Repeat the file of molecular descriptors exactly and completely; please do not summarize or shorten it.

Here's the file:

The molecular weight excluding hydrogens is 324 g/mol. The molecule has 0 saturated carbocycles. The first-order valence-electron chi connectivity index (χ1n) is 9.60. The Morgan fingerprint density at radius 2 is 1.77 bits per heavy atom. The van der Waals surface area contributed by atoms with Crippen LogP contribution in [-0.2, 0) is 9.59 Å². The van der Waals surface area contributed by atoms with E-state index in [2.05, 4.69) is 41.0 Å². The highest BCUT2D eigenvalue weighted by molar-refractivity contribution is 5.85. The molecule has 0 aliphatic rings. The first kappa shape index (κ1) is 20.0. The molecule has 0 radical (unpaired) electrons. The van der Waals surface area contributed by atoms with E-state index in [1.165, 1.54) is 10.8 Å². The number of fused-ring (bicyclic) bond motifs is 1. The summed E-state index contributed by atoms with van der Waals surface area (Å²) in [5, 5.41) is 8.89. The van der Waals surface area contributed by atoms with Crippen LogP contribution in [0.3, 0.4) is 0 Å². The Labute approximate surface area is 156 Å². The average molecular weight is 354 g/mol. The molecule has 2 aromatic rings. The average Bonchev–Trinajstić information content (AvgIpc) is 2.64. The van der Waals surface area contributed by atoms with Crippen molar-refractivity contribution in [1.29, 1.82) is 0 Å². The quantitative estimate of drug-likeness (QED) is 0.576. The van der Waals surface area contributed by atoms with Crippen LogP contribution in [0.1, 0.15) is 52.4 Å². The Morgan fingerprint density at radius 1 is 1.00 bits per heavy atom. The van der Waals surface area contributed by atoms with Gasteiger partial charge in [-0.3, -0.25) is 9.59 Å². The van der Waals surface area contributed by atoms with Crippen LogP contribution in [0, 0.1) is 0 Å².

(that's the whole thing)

The molecular weight excluding hydrogens is 324 g/mol. The molecule has 0 saturated carbocycles. The first-order valence-electron chi connectivity index (χ1n) is 9.60. The Morgan fingerprint density at radius 2 is 1.77 bits per heavy atom. The van der Waals surface area contributed by atoms with Crippen LogP contribution in [-0.2, 0) is 9.59 Å². The van der Waals surface area contributed by atoms with E-state index in [2.05, 4.69) is 41.0 Å². The highest BCUT2D eigenvalue weighted by molar-refractivity contribution is 5.85. The molecule has 0 aliphatic rings. The first kappa shape index (κ1) is 20.0. The molecule has 0 radical (unpaired) electrons. The van der Waals surface area contributed by atoms with E-state index in [1.165, 1.54) is 10.8 Å². The number of fused-ring (bicyclic) bond motifs is 1. The summed E-state index contributed by atoms with van der Waals surface area (Å²) in [5, 5.41) is 8.89. The van der Waals surface area contributed by atoms with Crippen LogP contribution in [0.3, 0.4) is 0 Å². The Labute approximate surface area is 156 Å². The average molecular weight is 354 g/mol. The molecule has 2 aromatic rings. The average Bonchev–Trinajstić information content (AvgIpc) is 2.64. The van der Waals surface area contributed by atoms with Crippen molar-refractivity contribution in [1.29, 1.82) is 0 Å². The quantitative estimate of drug-likeness (QED) is 0.576. The van der Waals surface area contributed by atoms with Crippen LogP contribution in [0.1, 0.15) is 52.4 Å². The Morgan fingerprint density at radius 1 is 1.00 bits per heavy atom. The van der Waals surface area contributed by atoms with Gasteiger partial charge in [-0.3, -0.25) is 9.59 Å². The van der Waals surface area contributed by atoms with Crippen LogP contribution in [0, 0.1) is 0 Å².